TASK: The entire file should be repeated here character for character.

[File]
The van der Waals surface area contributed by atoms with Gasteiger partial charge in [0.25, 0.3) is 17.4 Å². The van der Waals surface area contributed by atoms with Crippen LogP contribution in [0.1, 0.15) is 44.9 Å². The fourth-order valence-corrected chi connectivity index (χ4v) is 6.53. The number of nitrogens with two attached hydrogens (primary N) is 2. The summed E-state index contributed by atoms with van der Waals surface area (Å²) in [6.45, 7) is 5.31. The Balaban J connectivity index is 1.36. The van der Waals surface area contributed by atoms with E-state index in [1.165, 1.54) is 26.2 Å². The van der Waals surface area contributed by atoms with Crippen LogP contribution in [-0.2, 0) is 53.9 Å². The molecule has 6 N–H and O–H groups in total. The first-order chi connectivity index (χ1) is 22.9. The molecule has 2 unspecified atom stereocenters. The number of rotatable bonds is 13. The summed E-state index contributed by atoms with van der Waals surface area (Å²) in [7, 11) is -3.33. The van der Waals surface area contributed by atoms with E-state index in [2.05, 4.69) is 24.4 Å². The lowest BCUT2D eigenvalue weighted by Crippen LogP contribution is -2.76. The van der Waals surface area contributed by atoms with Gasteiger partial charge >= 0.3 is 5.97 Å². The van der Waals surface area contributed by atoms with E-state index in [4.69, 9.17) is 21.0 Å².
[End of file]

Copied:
The van der Waals surface area contributed by atoms with Gasteiger partial charge in [0.25, 0.3) is 17.4 Å². The van der Waals surface area contributed by atoms with Crippen LogP contribution in [0.1, 0.15) is 44.9 Å². The fourth-order valence-corrected chi connectivity index (χ4v) is 6.53. The number of nitrogens with two attached hydrogens (primary N) is 2. The summed E-state index contributed by atoms with van der Waals surface area (Å²) in [6.45, 7) is 5.31. The Balaban J connectivity index is 1.36. The van der Waals surface area contributed by atoms with E-state index in [1.165, 1.54) is 26.2 Å². The van der Waals surface area contributed by atoms with Crippen LogP contribution in [-0.2, 0) is 53.9 Å². The molecule has 6 N–H and O–H groups in total. The first-order chi connectivity index (χ1) is 22.9. The molecule has 2 unspecified atom stereocenters. The number of rotatable bonds is 13. The summed E-state index contributed by atoms with van der Waals surface area (Å²) in [7, 11) is -3.33. The van der Waals surface area contributed by atoms with E-state index in [2.05, 4.69) is 24.4 Å². The lowest BCUT2D eigenvalue weighted by Crippen LogP contribution is -2.76. The van der Waals surface area contributed by atoms with Gasteiger partial charge >= 0.3 is 5.97 Å². The van der Waals surface area contributed by atoms with E-state index in [4.69, 9.17) is 21.0 Å².